John Sexton of Virginia when filing for his dead brother Archibald Sexton who died at Brandywine states that he was part of general Anthony Wayne’s troops at Stony Point. John was at Valley Forge, Germantown, Brandywine, and Princeton. He later fought at the battle of Guilford Court house with North Carolina militia.
MITCHEL(L),MARK was a private in the 10th Regiment of the Virginia Continental Line. He fought in the battle of Brandywine as well as in the battle of Monmouth and others and was with General Anthony Wayne at the storming of Stony Point. He was married to Mary Ryder in March of 1787 after his discharge and moved to Tennessee. He was my 4g-grandpa. I just returned from Tennessee where I was finally able to visit his gravesite. How I wish he could have come up, sat down, and talked for a spell.
Janet MITCHELL Aikin
“Obediah Hooper, Jr. b. 12.15.1755 in Hanover, Lunenburg Co., VA was in the Battle of Brandywine. He heard the Declaration of Independence when it was first read by Jefferson. He fought at the Battle of Bunker Hill, and at Trenton. He crossed the Delaware with Washington to attack the British and Hessians at Princeton. He was at the storming of Stony Point; and he was at Gates defeat.”
This information was taken from a record done by Richard and Sharon Hooper at firstname.lastname@example.org.
James Agens, my great, great, great, great grandfather, fought at Brandywine in the 4th Maryland Regiment.Â His name was James Agens, although he served in the 4th Maryland under the name James Ragan.Â He was a colorful character.Â Born around 1751, he was apprenticed to a weaver in Edinburgh, Scotland at a young age, ran away at 14 and either enlisted or was “pressed” into the British Army, was sent to Boston with his regiment at the start of the Revolution, deserted, and joined the Americans.Â He seems to have been completely illiterate, and signed his 1818 and 1820 pension declarations with an “X”.Â He indicated that he enlisted in the 4th Maryland as James Ragens (actually Ragan, as noted above) to avoid confusion with other men who had similar names.Â He served December 17, 1776 – December 16, 1779 with the 4th, and later served with the 5th New York Regiment under his own name (also spelled Agin, Agins, Aggins, Agan, Aggans, and Agent at various times).Â In addition to Brandywine, he served at Germantown, Monmouth, Stony Point, a battle near Fort Stanwix, and the Yorktown campaign.Â He was wounded by a musket ball at Monmouth and a bayonet at Stony Point.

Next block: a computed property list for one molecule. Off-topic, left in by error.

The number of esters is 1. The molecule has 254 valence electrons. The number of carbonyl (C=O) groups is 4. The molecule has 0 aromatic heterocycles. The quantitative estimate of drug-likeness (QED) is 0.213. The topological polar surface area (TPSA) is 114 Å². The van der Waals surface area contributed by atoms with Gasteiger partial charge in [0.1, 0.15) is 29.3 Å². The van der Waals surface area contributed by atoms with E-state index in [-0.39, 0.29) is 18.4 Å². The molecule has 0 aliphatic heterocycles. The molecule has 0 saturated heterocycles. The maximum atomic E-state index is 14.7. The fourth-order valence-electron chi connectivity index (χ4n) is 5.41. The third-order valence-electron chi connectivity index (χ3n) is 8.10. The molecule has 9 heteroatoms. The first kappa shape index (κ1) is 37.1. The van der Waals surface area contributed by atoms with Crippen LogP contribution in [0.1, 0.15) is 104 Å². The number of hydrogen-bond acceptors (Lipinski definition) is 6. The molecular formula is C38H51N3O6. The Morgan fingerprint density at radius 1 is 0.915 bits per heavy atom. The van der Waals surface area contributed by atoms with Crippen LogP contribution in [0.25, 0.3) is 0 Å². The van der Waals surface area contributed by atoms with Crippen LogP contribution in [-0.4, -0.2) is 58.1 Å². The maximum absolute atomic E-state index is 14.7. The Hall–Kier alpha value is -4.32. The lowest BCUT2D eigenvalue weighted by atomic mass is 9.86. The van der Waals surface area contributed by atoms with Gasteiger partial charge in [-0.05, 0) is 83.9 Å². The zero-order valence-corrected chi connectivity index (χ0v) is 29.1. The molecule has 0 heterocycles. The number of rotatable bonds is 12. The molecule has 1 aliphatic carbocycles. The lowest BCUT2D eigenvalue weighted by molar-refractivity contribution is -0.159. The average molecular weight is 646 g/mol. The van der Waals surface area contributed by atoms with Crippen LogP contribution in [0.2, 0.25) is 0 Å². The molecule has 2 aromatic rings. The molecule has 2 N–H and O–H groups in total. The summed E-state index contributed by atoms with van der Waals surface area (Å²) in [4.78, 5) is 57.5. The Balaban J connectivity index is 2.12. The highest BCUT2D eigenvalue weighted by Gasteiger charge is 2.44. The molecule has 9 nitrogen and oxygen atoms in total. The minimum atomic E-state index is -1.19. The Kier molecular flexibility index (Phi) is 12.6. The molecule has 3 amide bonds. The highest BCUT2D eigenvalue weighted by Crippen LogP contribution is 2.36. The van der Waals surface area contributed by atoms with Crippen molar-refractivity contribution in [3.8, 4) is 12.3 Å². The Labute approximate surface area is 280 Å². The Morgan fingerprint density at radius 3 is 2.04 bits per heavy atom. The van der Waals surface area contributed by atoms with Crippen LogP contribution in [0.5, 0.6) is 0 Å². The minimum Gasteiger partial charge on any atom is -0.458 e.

Relationship: My great, great, great, great grandfather
My ancestor, Peter Bowerman, served from Jan 1776-1780 in the 2nd PA Bttn/3rd PA Regiment, which fought at Brandywine and Germantown, and was at Valley Forge. His pension application simply says that after they came back from Canada in the spring of 1777, he “marched around to several places not remembered”, until he participated in Gen’l Anthony Wayne’s attack on Stoney Point in July, 1779. The muster and payrolls I have for him don’t include these places: they only verify his time in Canada in 1776 and his service in the Commander-in Chief’s Guards in 1780. He is also on the “Valley Forge Muster Roll” website, though they couldn’t tell me what records they used to list him there. I don’t know what your criteria are for including someone on your site, but if we can assume he was with his Regiment during the time he wasn’t in Wayne’s Light Infantry in 1779, then he was at Brandywine, Germantown, and Valley Forge, as well as at Stoney Point.
Thanks for your work–